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Application of the theory of planned behaviour to the prediction of objectively assessed breaking of posted speed limits

Conner, Mark, Lawton, Rebecca, Parker, Dianne, Chorlton, Kathryn, Manstead, Antony Stephen Reid and Stradling, Stephen 2007. Application of the theory of planned behaviour to the prediction of objectively assessed breaking of posted speed limits. British Journal of Psychology 98 (3) , pp. 429-453. 10.1348/000712606X133597

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Abstract

In two studies the Theory of Planned Behaviour (TPB) including moral norms, anticipated regret and past behaviour was applied to predicting intention to exceed the posted speed limit across different roads and objectively assessed speeding behaviour. All measures except behaviour were taken by self-report questionnaires referring to different driving scenarios. The behaviour measures were based on performance in a simulator (Study 1) or unobtrusive on-road speed camera assessment taken without driver awareness (Study 2) across roads with varying posted speed limits. Results are reported averaged across road types in both studies. In Study 1 (N = 83), 82% of the variance in intentions to speed was explained, with attitudes, subjective norms, perceived behavioural control (PBC), moral norms, anticipated regret and past behaviour being significant predictors. A total of 35% of the variance in speed as assessed on a driving simulator was accounted for with intentions, PBC, moral norms and previous accidents being significant predictors. In Study 2 (N = 303), 76% of the variance in intentions to speed was explained with attitudes, moral norms, anticipated regret and past behaviour being significant predictors. A total of 17% of the variance in speed as assessed on-road was accounted for with intentions and moral norms being significant. Practical implications of the findings for road safety are discussed.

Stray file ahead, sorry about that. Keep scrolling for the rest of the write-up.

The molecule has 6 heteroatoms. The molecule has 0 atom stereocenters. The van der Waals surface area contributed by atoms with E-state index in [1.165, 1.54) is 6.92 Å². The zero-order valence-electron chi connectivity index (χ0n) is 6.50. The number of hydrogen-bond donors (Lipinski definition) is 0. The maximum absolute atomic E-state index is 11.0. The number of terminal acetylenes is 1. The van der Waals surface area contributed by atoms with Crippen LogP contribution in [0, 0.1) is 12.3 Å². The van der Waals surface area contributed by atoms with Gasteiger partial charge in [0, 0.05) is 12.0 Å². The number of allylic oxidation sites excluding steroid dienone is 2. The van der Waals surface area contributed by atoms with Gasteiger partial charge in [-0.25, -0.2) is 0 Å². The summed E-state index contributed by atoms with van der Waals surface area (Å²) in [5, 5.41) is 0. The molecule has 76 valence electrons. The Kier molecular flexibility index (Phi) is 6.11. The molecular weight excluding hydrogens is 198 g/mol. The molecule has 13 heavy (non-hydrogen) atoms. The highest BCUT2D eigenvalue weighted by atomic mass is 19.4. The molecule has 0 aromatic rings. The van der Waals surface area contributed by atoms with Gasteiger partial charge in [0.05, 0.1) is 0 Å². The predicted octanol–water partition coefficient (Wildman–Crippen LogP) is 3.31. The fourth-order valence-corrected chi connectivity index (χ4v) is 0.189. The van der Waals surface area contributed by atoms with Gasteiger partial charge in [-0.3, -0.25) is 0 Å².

Item Type: Article
Status: Published
Schools: Psychology
Publisher: British Psychological Society
ISSN: 0007-1269
Last Modified: 04 Jun 2017 04:06
URI: http://orca-mwe.cf.ac.uk/id/eprint/32791

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